We first spoke with this week’s guest, pro distance runner Alia Gray, in person during Olympic Marathon Trials weekend in February in Atlanta. She’d chosen not to run the race despite a qualifying time and an injury-free stretch—a choice made from joy rather than fear, she says, and one she describes at length in this episode. 

Instead, she’d set her sights on some different competitions, including the New York City Half Marathon in March and the Olympic Track Trials in June. They were challenges that excited her, in part, because her last couple of injuries—a sacral stress fracture in 2018 and a torn meniscus in 2019—gave her a much-needed rest and also helped her understand and address underlying weaknesses that were holding her back.

Of course, since then, the coronavirus pandemic has upended most of those plans. So, we caught up with Alia again in late April to find out how she was faring. Though she’d gone through ups and downs like all of us, she—like so many other athletes we know—has found the same mental techniques that helped her cope with injury useful in navigating this stressful and ever-shifting time.

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In this episode, we discuss:

  • How injuries are viewed in pro running, and the “unifying factor” they represent 
  • Why she chose not to run the Olympic Marathon Trials, even though she’d been thinking about it since 2016 (10:32)
  • Speaking of 2016—how she came in 10th place in the Marathon Trials that year, despite having broken her fibula three months earlier and training almost exclusively on the Alter-G Anti-Gravity Treadmill (14:52)
  • Her sacral stress fracture—the most serious injury of her running career—and what it taught her about rest and recovery (19:23)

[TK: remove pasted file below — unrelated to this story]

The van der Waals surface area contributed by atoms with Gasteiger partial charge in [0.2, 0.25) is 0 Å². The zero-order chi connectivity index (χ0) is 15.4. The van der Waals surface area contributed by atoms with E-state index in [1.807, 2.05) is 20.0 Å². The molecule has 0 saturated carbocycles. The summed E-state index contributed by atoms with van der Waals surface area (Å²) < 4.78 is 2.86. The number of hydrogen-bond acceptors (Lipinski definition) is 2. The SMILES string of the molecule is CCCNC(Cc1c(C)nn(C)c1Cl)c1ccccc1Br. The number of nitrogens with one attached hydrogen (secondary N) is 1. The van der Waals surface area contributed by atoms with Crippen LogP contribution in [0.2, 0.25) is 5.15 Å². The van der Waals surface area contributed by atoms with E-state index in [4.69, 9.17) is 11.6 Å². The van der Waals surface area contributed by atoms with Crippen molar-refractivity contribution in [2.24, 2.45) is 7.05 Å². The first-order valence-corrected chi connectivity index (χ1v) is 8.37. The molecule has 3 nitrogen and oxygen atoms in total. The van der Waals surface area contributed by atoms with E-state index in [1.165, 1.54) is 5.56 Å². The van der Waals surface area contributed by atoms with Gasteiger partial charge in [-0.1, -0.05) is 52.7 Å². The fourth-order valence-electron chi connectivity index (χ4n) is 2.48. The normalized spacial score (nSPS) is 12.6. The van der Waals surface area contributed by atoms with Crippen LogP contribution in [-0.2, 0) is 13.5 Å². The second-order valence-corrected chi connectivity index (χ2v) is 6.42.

• Why she decided to seek psychological therapy during that tough time, and how it’s also helped her improve her performance when she’s healthy (24:00)
  • The fear, anxiety, and lingering pain she felt after recovering from the stress fracture, and how she coped (28:44)
  • How she navigated her relationship with her husband/coach/sports doctor—Dr. Richard Hansen—and her advice for other injured athletes about communication and relationships (31:31)
  • The way she came to understand her entire injury cycle, and the steps she’s taken to “bulletproof” herself as an athlete since (39:24)
  • What self-care means to her, and her advice on using it as an injured athlete (46:38)
  • How her plans changed due to the pandemic, and how she’s navigating the new normal using mental skill honed through injury (48:18)

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Resources/links we mention:

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DISCLAIMER: This content is for educational & informational use only and & does not constitute medical advice. Do not disregard, avoid or delay obtaining medical or health related advice from your health-care professional because of something you may have heard in an episode of this podcast. You should not rely on this information as a substitute for professional medical advice, diagnosis or treatment. Please consult with a qualified medical professional for proper evaluation & treatment. Guests who speak on this podcast express their own opinions, experiences, and conclusions, and The Injured Athletes Club podcast hosts nor any company providing financial support endorses or opposes any particular treatment option discussed in the episodes of this podcast and are not responsible for any actions or inactions of listeners based on the information presented. The use of any information provided is solely at your own risk.